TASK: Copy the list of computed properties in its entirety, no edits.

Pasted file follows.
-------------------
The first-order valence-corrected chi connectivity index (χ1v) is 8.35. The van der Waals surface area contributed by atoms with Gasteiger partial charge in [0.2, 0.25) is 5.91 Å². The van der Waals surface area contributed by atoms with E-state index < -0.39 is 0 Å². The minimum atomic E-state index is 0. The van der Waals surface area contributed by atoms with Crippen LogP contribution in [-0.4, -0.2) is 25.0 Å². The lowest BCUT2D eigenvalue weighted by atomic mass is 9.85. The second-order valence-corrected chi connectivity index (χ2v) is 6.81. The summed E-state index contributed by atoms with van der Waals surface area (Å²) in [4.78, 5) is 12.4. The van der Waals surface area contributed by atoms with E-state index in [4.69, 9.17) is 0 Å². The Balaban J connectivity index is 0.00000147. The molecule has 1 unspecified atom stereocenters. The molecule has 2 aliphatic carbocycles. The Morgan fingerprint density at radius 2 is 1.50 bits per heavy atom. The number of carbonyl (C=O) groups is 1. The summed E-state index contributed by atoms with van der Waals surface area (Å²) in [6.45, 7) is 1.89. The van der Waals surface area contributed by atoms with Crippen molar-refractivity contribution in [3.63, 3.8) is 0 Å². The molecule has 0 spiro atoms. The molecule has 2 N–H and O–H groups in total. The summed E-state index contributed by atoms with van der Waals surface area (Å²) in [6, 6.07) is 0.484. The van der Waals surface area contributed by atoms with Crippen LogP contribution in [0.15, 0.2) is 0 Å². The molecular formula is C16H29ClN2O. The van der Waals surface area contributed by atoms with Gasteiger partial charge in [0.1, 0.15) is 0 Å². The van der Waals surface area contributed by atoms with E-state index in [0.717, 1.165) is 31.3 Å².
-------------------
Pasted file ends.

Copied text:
The first-order valence-corrected chi connectivity index (χ1v) is 8.35. The van der Waals surface area contributed by atoms with Gasteiger partial charge in [0.2, 0.25) is 5.91 Å². The van der Waals surface area contributed by atoms with E-state index < -0.39 is 0 Å². The minimum atomic E-state index is 0. The van der Waals surface area contributed by atoms with Crippen LogP contribution in [-0.4, -0.2) is 25.0 Å². The lowest BCUT2D eigenvalue weighted by atomic mass is 9.85. The second-order valence-corrected chi connectivity index (χ2v) is 6.81. The summed E-state index contributed by atoms with van der Waals surface area (Å²) in [4.78, 5) is 12.4. The van der Waals surface area contributed by atoms with E-state index in [4.69, 9.17) is 0 Å². The Balaban J connectivity index is 0.00000147. The molecule has 1 unspecified atom stereocenters. The molecule has 2 aliphatic carbocycles. The Morgan fingerprint density at radius 2 is 1.50 bits per heavy atom. The number of carbonyl (C=O) groups is 1. The summed E-state index contributed by atoms with van der Waals surface area (Å²) in [6.45, 7) is 1.89. The van der Waals surface area contributed by atoms with Crippen molar-refractivity contribution in [3.63, 3.8) is 0 Å². The molecule has 0 spiro atoms. The molecule has 2 N–H and O–H groups in total. The summed E-state index contributed by atoms with van der Waals surface area (Å²) in [6, 6.07) is 0.484. The van der Waals surface area contributed by atoms with Crippen LogP contribution in [0.15, 0.2) is 0 Å². The molecular formula is C16H29ClN2O. The van der Waals surface area contributed by atoms with Gasteiger partial charge in [0.1, 0.15) is 0 Å². The van der Waals surface area contributed by atoms with E-state index in [0.717, 1.165) is 31.3 Å².